From the Memorial Day weekend until Labor Day weekend, sometimes it is all one big food fest, isn’t it? There are picnics and barbeques and family get-togethers galore. Most of these events involve potluck meals, with everyone toting along a different dish. Of course you don’t want to hurt anyone’s feelings, so you have to try everyone’s special dish, and before long, you feel overstuffed and want to undo your clothes.
Unfortunately, some fattening picnic fare, like creamy potato or macaroni salads, not only pack on the pounds, but can be detrimental to your health, should they sit out in warm weather for too long, because then you could risk getting food poisoning. So, to avoid getting contaminated by food spoilage in cold salads containing mayonnaise, thwart those problems and be kind to your waistline by substituting salads like three-bean, baked beans or coleslaw with a vinaigrette dressing instead.
If you are planning a day at the beach, do yourself and your loved ones a favor and follow the suggestions below on the best way to transport and keep your food at the recommended chilled temperature, plus safeguard against food poisoning once the food has been cooked and served.
The big chill
If you plan on an outdoor barbecue away from home follow these simple tips:
Keep the food cold, especially if you’re packing raw meat, by investing in a few medium-size coolers. Then segregate the coolers (one for raw meats and the other for the remaining foods like cold salads or drinks). Don’t forget to pack two sets of plates and utensils (for raw and cooked foods), and bring hand sanitizer and soap (if you’re near running water).
Firing up the grill
Leave extra raw meat and poultry in the cooler until you’re ready to grill it. Cook your food in small batches, and use a meat thermometer to determine when it is done.
Cleaning up the leftovers
Even after the food is cooked, don’t leave the food in the heat or out of the cooler for more than an hour.
Crunchy fruits and veggies
Fruits are extra flavorful and inexpensive during the Summer months, plus there is a much greater variety at the grocery store at your favorite produce counter. Wash, bag and chill grapes or cherries for quick finger food treats. Veggies are no slouch either – cherry tomatoes can be washed up and popped into a Ziploc bag for a quick and refreshing treat. Celery sticks slathered with peanut butter have crunch appeal. Don’t serve dip with your chips or creamy desserts.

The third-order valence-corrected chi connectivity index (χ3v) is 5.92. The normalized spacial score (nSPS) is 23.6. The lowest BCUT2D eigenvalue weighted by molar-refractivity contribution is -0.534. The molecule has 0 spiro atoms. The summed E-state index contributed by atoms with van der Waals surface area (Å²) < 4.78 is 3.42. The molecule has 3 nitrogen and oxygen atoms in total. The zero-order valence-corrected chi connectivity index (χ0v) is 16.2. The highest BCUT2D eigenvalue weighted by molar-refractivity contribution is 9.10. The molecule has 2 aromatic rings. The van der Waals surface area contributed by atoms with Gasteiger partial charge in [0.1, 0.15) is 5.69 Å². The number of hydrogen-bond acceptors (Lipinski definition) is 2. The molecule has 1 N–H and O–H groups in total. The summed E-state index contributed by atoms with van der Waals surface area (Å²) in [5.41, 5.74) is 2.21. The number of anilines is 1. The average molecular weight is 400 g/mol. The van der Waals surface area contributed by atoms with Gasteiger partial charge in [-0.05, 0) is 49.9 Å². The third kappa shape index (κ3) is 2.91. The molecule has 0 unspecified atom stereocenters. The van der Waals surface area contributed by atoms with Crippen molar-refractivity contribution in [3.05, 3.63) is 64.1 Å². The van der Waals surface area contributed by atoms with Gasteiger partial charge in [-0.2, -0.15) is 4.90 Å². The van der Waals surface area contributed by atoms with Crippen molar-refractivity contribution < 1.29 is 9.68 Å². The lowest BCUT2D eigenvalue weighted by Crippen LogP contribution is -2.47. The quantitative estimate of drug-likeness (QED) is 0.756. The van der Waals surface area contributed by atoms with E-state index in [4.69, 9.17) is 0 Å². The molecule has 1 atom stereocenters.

On the BBQ
You hear the radio and TV commercials touting “pork, the other white meat” and there’s always the old standby, chicken or turkey, so be sure to add these alternatives to the standard beef hamburger – they taste good and are better for you. And, if you have the ultimate craving for BBQ, you could always make the pulled pork at home and heat it up and slap it on a bun.
But, if you really want to tame those calories and fat grams that are so bad for you, and not have to worry about food poisoning, why not try throwing some veggies on the grill?
Ants spoil the picnic
It’s not hard to eat healthy, or at least healthier. Before you say “but I love hot dogs and burgers on the grill”, yes – you can still enjoy a cookout without all that fattening fare. For example, there is a great selection of turkey wieners at your local grocery store, and, if you really love a big burger hot off the grill, try buying ground turkey instead of ground beef. A 4-ounce extra lean turkey burger has about 150 calories and 20 grams of fat less than traditional ground beef. Finally, be sure to plop that wiener or burger patty onto a bun made with whole grains with fiber, not white flour.
Your best daily health tip is water. While drinking a lot of water helps to keep you healthy year round, by aiding in digestion and keeping skin soft and vibrant, good hydration is especially important while you are outdoors, especially in the hot sun. Carry a water bottle with you and keep swigging it to keep cool and properly hydrated, especially when you’re active or exercising. It’s really good to have a few extra bottles packed in a cooler, especially when an impromptu volleyball game crops up or going for a long run along the beach. Water will keep you healthy, hydrated, cool, and keeps “things” moving when you’re focused on a healthy, high-fiber diet.